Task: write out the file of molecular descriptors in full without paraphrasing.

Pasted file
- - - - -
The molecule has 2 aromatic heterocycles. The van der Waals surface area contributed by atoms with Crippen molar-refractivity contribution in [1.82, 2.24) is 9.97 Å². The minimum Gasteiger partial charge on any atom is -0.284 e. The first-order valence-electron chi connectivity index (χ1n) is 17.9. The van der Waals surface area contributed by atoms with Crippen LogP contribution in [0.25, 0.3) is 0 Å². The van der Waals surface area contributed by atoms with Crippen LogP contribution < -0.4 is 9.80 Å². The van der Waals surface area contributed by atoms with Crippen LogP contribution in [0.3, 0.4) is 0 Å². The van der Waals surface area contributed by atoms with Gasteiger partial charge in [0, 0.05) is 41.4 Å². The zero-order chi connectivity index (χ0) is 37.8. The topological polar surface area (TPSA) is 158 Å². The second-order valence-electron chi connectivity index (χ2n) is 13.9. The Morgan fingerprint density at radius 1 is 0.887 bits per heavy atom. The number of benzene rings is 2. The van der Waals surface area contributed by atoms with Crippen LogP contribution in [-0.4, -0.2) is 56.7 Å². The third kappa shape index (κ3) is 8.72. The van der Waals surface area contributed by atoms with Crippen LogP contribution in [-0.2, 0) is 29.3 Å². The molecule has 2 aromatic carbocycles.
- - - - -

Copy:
The molecule has 2 aromatic heterocycles. The van der Waals surface area contributed by atoms with Crippen molar-refractivity contribution in [1.82, 2.24) is 9.97 Å². The minimum Gasteiger partial charge on any atom is -0.284 e. The first-order valence-electron chi connectivity index (χ1n) is 17.9. The van der Waals surface area contributed by atoms with Crippen LogP contribution in [0.25, 0.3) is 0 Å². The van der Waals surface area contributed by atoms with Crippen LogP contribution < -0.4 is 9.80 Å². The van der Waals surface area contributed by atoms with Crippen LogP contribution in [0.3, 0.4) is 0 Å². The van der Waals surface area contributed by atoms with Gasteiger partial charge in [0, 0.05) is 41.4 Å². The zero-order chi connectivity index (χ0) is 37.8. The topological polar surface area (TPSA) is 158 Å². The second-order valence-electron chi connectivity index (χ2n) is 13.9. The Morgan fingerprint density at radius 1 is 0.887 bits per heavy atom. The number of benzene rings is 2. The van der Waals surface area contributed by atoms with Crippen LogP contribution in [-0.4, -0.2) is 56.7 Å². The third kappa shape index (κ3) is 8.72. The van der Waals surface area contributed by atoms with Crippen LogP contribution in [-0.2, 0) is 29.3 Å². The molecule has 2 aromatic carbocycles.